Monday, November 25, 2013

Finding my voice

Another excerpted reflection from “Hot Pants, Motorcycles and K Street

I was all set to go on to what seemed to be the next logical step in a sequence of articles, following on, ‘In A Different Voice.” I thought I’d hit on something visitors to this site would appreciate as having some fundamental value in the grand scheme of things; the sharing of my personal story and finding my true, authentic voice for whatever inspirational benefit it might provide. Or, as a prompt for others to similarly share back, as my Anastasia The Storyteller Radio Show intends to do.

Patience, the mighty
The goal of my sharing on this topic, finding one’s voice, was a gift to be tendered, arising from the deepest parts of me; the home of my soul.  Yet I have fallen short on this objective, to date; this summit I have been seeking of late, as evidenced by my absence, again, here for a time.

Unanticipated obstacles arose, obstructing my goal. Among them, and not the least of them is that I, once again, have come close to blindness; the result of a recent infection to my right eye. And, just when I was feeling most expansive about my recovered life after blindness, all the many New Horizons' advances – and – my new book writing project, “Hot Pants, Motorcycles and K Street,” I took a tumble. I fell off my bike, so to speak, and had a great deal of difficulty getting back on.

But I am here now to tell that tale, where and when appropriate. And, thus, get myself back in the saddle.

What happened behind the scenes was this.

On a beautiful, sunny Saturday near the end of September, I was, at last, heading into the underbelly of the beast, the K Street/Connecticut Avenue corridor, central scene of this tome of mine, “Hot Pants, Motorcycles and K Street,” intent on, at last, officially beginning my on-site “research” for the book. Confident in my vision for the book, the chapter outline completed, in first draft form, my plan for the manifestation of the book in print, determined, when a horrible bacterium infected my eye.

By Monday, after that important weekend, rather than moving on to the next steps of my book writing plan, on the heels of that long-anticipated sojourn into D.C., I spent the next day in Baltimore (Maryland) at the Johns Hopkins Wilmer Eye Institute emergency care. With another six or seven emergency care visits yet to come throughout October and into November. (My right eye gained some sight back from this previous infection but was still legally blind. It is now more scarred and blind.)

Of course, I was humbled and, of course, needing to remind myself, again, of who is really in charge of my plans. Which, obviously is not me! Still, I must confess that, for my part, all I found myself yearning to do was to write my blog articles. Eye infection be damned!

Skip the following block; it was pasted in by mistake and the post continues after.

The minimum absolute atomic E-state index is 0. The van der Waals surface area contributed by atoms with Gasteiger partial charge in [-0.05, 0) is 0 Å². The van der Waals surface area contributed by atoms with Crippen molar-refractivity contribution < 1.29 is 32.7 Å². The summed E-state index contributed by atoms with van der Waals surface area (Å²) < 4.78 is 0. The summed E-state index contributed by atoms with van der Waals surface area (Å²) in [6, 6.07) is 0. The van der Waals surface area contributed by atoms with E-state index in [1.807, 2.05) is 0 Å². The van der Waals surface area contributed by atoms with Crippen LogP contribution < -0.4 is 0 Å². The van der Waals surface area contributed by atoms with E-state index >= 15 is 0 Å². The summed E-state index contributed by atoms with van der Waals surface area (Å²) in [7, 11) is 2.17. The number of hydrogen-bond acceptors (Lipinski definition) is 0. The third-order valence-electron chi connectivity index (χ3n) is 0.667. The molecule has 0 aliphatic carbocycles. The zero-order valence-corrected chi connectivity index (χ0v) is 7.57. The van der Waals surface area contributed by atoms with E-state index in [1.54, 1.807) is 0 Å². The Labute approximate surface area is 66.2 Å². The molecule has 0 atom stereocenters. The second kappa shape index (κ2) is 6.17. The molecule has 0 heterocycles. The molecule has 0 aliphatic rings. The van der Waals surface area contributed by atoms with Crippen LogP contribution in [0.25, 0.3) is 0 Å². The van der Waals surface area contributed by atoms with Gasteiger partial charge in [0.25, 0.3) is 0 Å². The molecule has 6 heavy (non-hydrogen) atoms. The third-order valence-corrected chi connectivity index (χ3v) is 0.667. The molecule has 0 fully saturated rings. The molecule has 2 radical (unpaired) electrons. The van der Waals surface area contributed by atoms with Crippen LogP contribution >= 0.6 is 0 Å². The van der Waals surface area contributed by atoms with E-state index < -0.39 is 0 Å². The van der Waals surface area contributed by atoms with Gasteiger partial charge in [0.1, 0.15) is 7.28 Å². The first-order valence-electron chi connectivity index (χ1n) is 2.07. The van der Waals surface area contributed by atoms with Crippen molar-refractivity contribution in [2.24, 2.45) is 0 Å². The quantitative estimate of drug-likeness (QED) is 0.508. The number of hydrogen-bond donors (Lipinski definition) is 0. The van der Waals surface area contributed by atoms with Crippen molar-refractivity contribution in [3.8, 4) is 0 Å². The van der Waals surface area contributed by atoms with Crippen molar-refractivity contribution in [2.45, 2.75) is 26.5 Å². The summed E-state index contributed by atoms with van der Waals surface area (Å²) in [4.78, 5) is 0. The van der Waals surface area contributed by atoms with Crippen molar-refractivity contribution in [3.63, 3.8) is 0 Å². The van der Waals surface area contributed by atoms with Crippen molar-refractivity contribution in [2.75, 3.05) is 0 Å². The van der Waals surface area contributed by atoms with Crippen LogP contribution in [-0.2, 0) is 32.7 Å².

Held back by the needs to care for my eye, unable to reach my pinnacle of articulation as I had envisioned it, my plan to follow up on my trip into D.C., each and every day I found myself frustrated by my physical limitations juxtaposed by this longing. Nonetheless, win or learn is truly the name of the game of life with the latter my immediate destiny. 

Now you know why I could not show up here.

I was too drained, emotionally; physically weary and scared to even try to climb to this hungered for peak of communication though I, also, found myself truly without words to, authentically convey. I was sunk in a pit of physical challenge and psychological identity confusion, simply unable to know who I was anymore. Physical health, God and serenity need to rise to the fore before I would be able to find my voice again.

In the meantime, reaching the crest where my long-held, treasured tales, as well as the lessons learned thereof, would be spoken, readied as they are, now, to be emptied from my personal records vault, would just have to wait.

What I had held so deep inside of me for decades could not realize release. My words free, at last, to carry the promise so long in anticipation of their days of liberation were not yet to be written, spoken nor heard.

What seemed to bother me most, besides my fear of once again being blind was my pressing, innate belief that holds to the importance of contributing to the greater whole of life and society as a necessity for a human existence well-lived. Would I be blind, again, I certainly feared. And, if so, how would I complete this new book in progress, “Hot Pants, Motorcycles and K Street,” intended to aid me in fulfilling that obligation.

But what to do, what to do when the writer could not write?

“Patience, cried a tiny, weak voice inside of me. What is truly authentic must make its way forth in its own good time.”

Sue suggested this complication, my eye infection and, once again, threatened blindness, could be viewed as a time of further gestation; a time whereby the Wise Woman of Elk Mountain I have grown to be would be maturing her voice to be shared in the future.

But would this time of threatened blindness pass? I had no way of knowing. And, still do not.

Gloria adds that my struggle, these days, to speak from the depths of my soul is, also, everyone else’s through times of joy and sorrow, hope and despair. She is right, so, I see that I must content myself these days to stumble along here.

Still, I am hoping that I am on way back now, as I feel most whole, body, mind and spirit, when a piece I am writing has just been completed. Nonetheless, beginning, middle or end of a cycle, Gloria and I will take up this topic, “finding my/our voice/voices” on the Anastasia The Storyteller Radio Show.

This week’s show  is on Wednesday, November 27, 11:30 a.m.

Please do join us and let us hear your stories about finding your voice.

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